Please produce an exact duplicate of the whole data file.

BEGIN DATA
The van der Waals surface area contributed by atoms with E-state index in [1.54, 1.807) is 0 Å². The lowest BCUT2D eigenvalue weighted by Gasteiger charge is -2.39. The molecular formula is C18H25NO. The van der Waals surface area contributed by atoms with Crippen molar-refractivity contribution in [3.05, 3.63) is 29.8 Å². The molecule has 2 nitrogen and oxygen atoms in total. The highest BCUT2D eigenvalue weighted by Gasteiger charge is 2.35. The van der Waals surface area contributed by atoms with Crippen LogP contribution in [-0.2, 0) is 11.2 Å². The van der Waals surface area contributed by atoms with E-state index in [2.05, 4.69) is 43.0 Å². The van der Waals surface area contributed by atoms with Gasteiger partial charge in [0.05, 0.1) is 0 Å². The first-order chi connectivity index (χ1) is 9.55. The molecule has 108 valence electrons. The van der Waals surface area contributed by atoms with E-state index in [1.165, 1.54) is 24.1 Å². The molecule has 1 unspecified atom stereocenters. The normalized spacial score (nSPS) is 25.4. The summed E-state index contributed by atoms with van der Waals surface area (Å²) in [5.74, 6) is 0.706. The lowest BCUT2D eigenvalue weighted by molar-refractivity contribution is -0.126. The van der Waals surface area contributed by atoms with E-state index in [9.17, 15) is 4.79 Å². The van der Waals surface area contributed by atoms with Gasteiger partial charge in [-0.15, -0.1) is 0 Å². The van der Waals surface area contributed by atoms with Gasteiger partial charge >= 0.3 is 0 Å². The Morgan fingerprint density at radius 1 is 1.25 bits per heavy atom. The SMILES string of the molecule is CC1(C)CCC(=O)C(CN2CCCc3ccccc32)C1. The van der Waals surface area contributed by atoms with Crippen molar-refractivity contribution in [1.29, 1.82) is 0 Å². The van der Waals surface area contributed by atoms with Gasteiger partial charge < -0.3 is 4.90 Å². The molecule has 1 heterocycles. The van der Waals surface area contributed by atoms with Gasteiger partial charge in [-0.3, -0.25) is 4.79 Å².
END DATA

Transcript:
The van der Waals surface area contributed by atoms with E-state index in [1.54, 1.807) is 0 Å². The lowest BCUT2D eigenvalue weighted by Gasteiger charge is -2.39. The molecular formula is C18H25NO. The van der Waals surface area contributed by atoms with Crippen molar-refractivity contribution in [3.05, 3.63) is 29.8 Å². The molecule has 2 nitrogen and oxygen atoms in total. The highest BCUT2D eigenvalue weighted by Gasteiger charge is 2.35. The van der Waals surface area contributed by atoms with Crippen LogP contribution in [-0.2, 0) is 11.2 Å². The van der Waals surface area contributed by atoms with E-state index in [2.05, 4.69) is 43.0 Å². The van der Waals surface area contributed by atoms with Gasteiger partial charge in [0.05, 0.1) is 0 Å². The first-order chi connectivity index (χ1) is 9.55. The molecule has 108 valence electrons. The van der Waals surface area contributed by atoms with E-state index in [1.165, 1.54) is 24.1 Å². The molecule has 1 unspecified atom stereocenters. The normalized spacial score (nSPS) is 25.4. The summed E-state index contributed by atoms with van der Waals surface area (Å²) in [5.74, 6) is 0.706. The lowest BCUT2D eigenvalue weighted by molar-refractivity contribution is -0.126. The van der Waals surface area contributed by atoms with E-state index in [9.17, 15) is 4.79 Å². The van der Waals surface area contributed by atoms with Gasteiger partial charge in [-0.15, -0.1) is 0 Å². The van der Waals surface area contributed by atoms with Gasteiger partial charge >= 0.3 is 0 Å². The Morgan fingerprint density at radius 1 is 1.25 bits per heavy atom. The SMILES string of the molecule is CC1(C)CCC(=O)C(CN2CCCc3ccccc32)C1. The van der Waals surface area contributed by atoms with Crippen molar-refractivity contribution in [1.29, 1.82) is 0 Å². The van der Waals surface area contributed by atoms with Gasteiger partial charge < -0.3 is 4.90 Å². The molecule has 1 heterocycles. The van der Waals surface area contributed by atoms with Gasteiger partial charge in [-0.3, -0.25) is 4.79 Å².